P A R A D E !  P A R A D E !
(fiction, manuscript)

     Casually, that's how it began. More or less the same as any regular department store sale event. Officially, it started on a Friday night, mid-winter, after closing time. The evening swaggered in early after the day had failed to fully wake. The Waxler’s external downlights sharpened to a glistening chime in the fading light and the store windows, awash in sale time red and white, reflected the busy city streets. Frost clung to the fabric of those incoming then evaporated upon entry in the presence of overenthusiastic internal heating.
     At six pm staff working the dayshift exited the building displaying synchronised elegance coupled with the swiftness that most adults exhibit when someone yells fire indoors. Those of us beginning our shift, staring down a long night ahead, sought comfort in sarcasm and sugary or caffeinated drinks. For a short period, something akin to a fellowship brewed among us but was abandoned later when nobody could think of a common goal greater than that of our individual priority of making it through the night, even if at the peril of each other.
     The building entrances were guarded for as long as the security staff could handle small talk with the overly eager in the freezing cold. Then, with a huff and a puff, the first line—a smaller than expected cohort of diehards, blew the front doors inward and raced ahead of those far less eager to show their hand so early on. They tunnelled deep into the building like rats through the underworld.
     A calm followed, during which time only a few groups swept in: red-eyed city workers, office buddies, chatty teens, gothic casual workers with their knees torn out. They feigned interest, and barely noticed the store merchandise displays and in so doing humiliated the fake gold-trim and cursive lettering on their invitations. Upper management walked the hallways saying things like “we expected this” and “get ready for the after dinner rush, buddy” but you could hear their teeth grinding.
     Two hours later, a tide of shoppers filled the Waxler building up to its eyeballs. They were bargain hunters, crazy and dehydrated. I was Peter of the third floor corridor to them, they were strangers to me but I was The Strange.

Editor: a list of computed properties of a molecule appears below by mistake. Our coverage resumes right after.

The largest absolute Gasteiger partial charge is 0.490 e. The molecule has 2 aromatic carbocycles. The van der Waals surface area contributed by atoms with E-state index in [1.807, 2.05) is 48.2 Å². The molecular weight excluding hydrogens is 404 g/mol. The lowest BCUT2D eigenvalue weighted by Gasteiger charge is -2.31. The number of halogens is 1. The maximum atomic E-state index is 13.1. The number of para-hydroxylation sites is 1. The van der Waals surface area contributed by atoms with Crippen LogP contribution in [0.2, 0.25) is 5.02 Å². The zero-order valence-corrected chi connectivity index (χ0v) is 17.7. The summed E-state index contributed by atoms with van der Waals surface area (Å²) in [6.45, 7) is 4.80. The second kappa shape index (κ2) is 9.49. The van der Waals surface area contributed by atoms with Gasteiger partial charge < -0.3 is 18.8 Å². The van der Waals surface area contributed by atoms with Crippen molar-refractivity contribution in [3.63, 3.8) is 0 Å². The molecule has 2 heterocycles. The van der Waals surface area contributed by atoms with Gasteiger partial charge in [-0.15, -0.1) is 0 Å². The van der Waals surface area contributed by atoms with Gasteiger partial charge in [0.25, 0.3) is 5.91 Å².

After-Dinner Rush

     There was a lady eating ice-cream down one end of the corridor, dressed as though for the theatre in suede shoes, a lace fascinator, with a feather peaking out from beneath her oversized purple coat. She stared aimlessly into the distance, sad-eyed and licking with listless energy. At the other end of the corridor, swaying from side to side beneath the neon lights, I stood dressed for work in my store uniform—black trousers, a white shirt, and a waistcoat—holding my tie in my hand, which I would use to strangle anyone who tried to keep me in my place, my spot.
     I could hear laughter coming from a hallway nearby, I could smell coffee in the air, and I could see a fist of people hustling onto the overcrowded escalator about to lose their goddamn minds.  I could relate. At twenty-seven-years old, parked on the peripheral of the third–floor corridor, Shepard to a miserable looking flock of trestle tables overflowing with cheap CD’s, and saddled with an exhausted cash register I’d named, Bob, I too had waited in line for my turn to ascend, but it never came.  Though the Waxler was sure to be haunted, I assumed the cackler in the hallway was of the living kind so I thumped on the wall and shouted ‘shut up’ in a high pitched wail and returned to watch the fireworks on the escalators.
     The airy corridor, with black and white tiled floor and white walls, accommodated my eight trestle tables side-by-side in pairs of two with a walkway between them and browsing room around the edges.  At one end, the corridor spread into an area shared by the ceramics/outdoor furniture section and the Waxler’s cafe. The opposite end of the corridor led into the dimly-lit book section but getting in there meant negotiating a doorway that was almost wide enough for two people to pass each other at once. Traffic jams were inevitable.
     Ahead of me, a man with a toothbrush hanging out of his mouth stepped daintily between the trestles as though the plastic-cased CDs atop were daisies sprouting in a perfect field, in a perfect world. He flashed a broad and decent smile to anyone looking his way. I was teetering along the back wall attempting to meet his gaze, ignoring the line of customers forming back at the register; a sweaty mix of huffing and puffing bargain hunters, counting their one-dollar treasures, moaning about the lack of good customer service. Unable to catch the eye of the toothbrush man,  I turned to the sign on the wall above my head that read Bargain! Cheap CDs—No Returns, pulled a black marker from my pocket and added or Friendship beside it, just to make things clear, then turned and strutted towards the pack.
     I was in a strange mood on account of upper management shifting me out of the basement music section two weeks prior. Sure, it was a heat trap down there, precisely as hot as an oven, but I had acclimatised and the staff were like family to me.  And now, popular opinion was that I was failing to adjust to my new surroundings. Maybe it was the much cooler climate of the third floor corridor or maybe it was the isolation that comes with banishment. The move was, to my knowledge, temporary but rumours were circulating. Regardless of management’s intentions, I was not enjoying the displacement. I was, however, enjoying the small amount of autonomy I’d gained in the transfer up to the trestles, a station no one seemed to care about. It was, perhaps, just enough rope for me to hang myself with.
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